The evolution of biogeochemistry: revisited

TitleThe evolution of biogeochemistry: revisited
Publication TypeJournal Article
Year of Publication2020
AuthorsBianchi, TS
Type of ArticleJournal Article
KeywordsBiogeochemistry, Earth science, Ecology, Evolution geochemistry, Global change

The evolution of biogeochemistry, retraces the important historical steps in part, covered by Gorham (Biogeochemistry 13:199–239, 1991) in the 18–19th centuries—with new emergent linkages and trends in 20–21st centuries. In the post-phlogiston period, key synthetic connections are made between weathering, atmospheric chemistry, carbon cycling, and climate change. Early work in the 19th century, focused on weathering and the importance of organisms in the exchange of carbon dioxide between the rocks and the atmosphere, provided foundations for new analytical approaches. The role microbes in connecting abiotic and biotic processes begins to emerge, based largely on the existing knowledge of stoichiometry in agricultural soils and plants. This in part, leads to the founding of ecology and its linkages with evolution and biogeography. Verandsky boldly emerges in the 20th century, with his concepts of a biosphere and a noosphere, as concerns begin to arise about human impacts on nature. The development of organic geochemistry as a discipline, allowed for new roots to develop in the evolution of biogeochemistry through linkages between short and long-term carbon cycles. In the 20th century, a new interesting stoichiometry emerges in biogeochemistry—as related to the Green Revolution, human population growth, and eutrophication problems. The advent of long-term and large-scale experiments help to constrain the complexity of non-linearity and regional differences in fluxes and rates in biogeochemical work. A new age begins in the 21st century whereby molecular approaches (e.g. omics) combined with large-scale satellite, monitoring, survey, observatory approaches are combined in the development of Earth System models. These new connections with ecological/evolutionary genetics are one of the more dramatic and important aspects of biogeochemistry in modern times.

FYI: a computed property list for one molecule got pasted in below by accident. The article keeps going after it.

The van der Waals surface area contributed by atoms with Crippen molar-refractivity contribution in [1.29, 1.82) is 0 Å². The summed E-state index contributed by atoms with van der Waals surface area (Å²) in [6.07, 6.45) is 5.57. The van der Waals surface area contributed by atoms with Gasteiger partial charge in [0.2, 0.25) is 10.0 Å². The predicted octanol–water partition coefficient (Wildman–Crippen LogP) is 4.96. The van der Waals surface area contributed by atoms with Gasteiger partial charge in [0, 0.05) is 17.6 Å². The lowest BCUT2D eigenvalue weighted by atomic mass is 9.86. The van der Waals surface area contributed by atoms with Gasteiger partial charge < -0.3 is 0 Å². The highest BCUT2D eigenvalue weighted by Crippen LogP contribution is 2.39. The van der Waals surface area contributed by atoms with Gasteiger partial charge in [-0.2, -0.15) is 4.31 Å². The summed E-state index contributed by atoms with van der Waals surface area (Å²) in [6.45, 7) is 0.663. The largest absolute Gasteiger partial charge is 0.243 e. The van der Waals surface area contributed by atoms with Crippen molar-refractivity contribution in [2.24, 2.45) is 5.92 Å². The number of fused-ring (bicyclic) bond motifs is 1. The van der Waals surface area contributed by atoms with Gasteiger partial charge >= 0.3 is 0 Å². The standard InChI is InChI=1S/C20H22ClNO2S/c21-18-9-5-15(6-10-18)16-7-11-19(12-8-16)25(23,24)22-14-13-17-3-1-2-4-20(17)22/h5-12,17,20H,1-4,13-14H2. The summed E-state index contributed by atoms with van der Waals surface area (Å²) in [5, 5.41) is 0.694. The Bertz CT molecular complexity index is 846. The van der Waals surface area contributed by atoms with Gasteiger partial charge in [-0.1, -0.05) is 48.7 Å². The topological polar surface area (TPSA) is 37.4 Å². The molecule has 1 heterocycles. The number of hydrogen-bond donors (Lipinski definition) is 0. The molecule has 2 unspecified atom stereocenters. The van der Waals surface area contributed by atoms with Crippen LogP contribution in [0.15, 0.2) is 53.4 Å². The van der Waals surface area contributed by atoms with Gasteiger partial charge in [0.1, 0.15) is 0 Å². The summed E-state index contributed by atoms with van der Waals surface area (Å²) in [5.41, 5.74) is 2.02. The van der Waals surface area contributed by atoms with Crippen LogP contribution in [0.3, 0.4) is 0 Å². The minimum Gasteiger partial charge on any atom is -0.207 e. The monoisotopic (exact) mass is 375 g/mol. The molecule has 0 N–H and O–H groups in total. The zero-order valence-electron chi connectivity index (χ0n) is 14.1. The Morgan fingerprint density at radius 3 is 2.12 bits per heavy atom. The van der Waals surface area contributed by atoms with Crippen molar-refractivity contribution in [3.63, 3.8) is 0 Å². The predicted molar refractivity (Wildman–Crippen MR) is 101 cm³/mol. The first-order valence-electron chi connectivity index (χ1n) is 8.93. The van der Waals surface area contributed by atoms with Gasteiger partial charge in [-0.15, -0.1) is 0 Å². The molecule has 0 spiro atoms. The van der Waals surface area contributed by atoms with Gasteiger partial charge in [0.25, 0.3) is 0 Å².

All arrays